Jeffrey L. PostonBrandon C. Ge

On June 15, Texas Gov. Greg Abbott signed a bill that explicitly allows self-driving cars on the state’s roads and highways, regardless of whether a human is physically present. While there was no ban on driverless cars, Texas law did not explicitly permit them either. This created a grey area of the law that fueled apprehension among manufacturers about testing self-driving cars in Texas.

Senate Bill 2205 allows driverless vehicles to operate in the state as long as the vehicle is:

  • Capable of operating in compliance with state traffic and motor vehicle laws;
  • Equipped with a recording device;
  • Equipped with an automated driving system that complies with applicable federal law and federal motor vehicle safety standards;
  • Registered and titled in accordance with Texas law; and
  • Covered by motor vehicle liability coverage or self-insurance.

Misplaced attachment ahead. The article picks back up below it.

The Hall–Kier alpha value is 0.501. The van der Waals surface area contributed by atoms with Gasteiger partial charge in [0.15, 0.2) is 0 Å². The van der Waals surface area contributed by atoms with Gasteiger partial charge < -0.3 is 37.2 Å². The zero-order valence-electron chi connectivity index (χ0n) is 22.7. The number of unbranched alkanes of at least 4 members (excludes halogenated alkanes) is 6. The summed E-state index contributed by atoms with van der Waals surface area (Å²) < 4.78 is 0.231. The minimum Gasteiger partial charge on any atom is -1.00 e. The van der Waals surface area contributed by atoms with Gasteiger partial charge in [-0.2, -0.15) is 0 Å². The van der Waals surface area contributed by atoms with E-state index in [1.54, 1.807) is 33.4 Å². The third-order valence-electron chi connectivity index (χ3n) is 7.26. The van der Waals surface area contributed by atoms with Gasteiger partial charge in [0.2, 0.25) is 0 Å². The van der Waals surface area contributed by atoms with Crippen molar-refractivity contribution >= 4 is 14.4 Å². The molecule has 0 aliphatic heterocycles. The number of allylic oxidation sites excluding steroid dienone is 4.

With the new law, Texas joins a growing list of states that officially permit driverless cars on public roads, setting up the stage for the eventual rollout of autonomous vehicles to consumers. But while the technology has remarkable potential, it also raises significant privacy and security concerns. Autonomous vehicles are data-gathering machines and may log historic and real-time geolocation data, which will likely be highly coveted for its ability to reflect individuals’ lifestyles and purchasing habits. Cybersecurity is another major issue – for example, how will collected data be stored or transmitted? In addition, vulnerabilities may allow hackers to hijack and steal self-driving cars or interfere with their safety.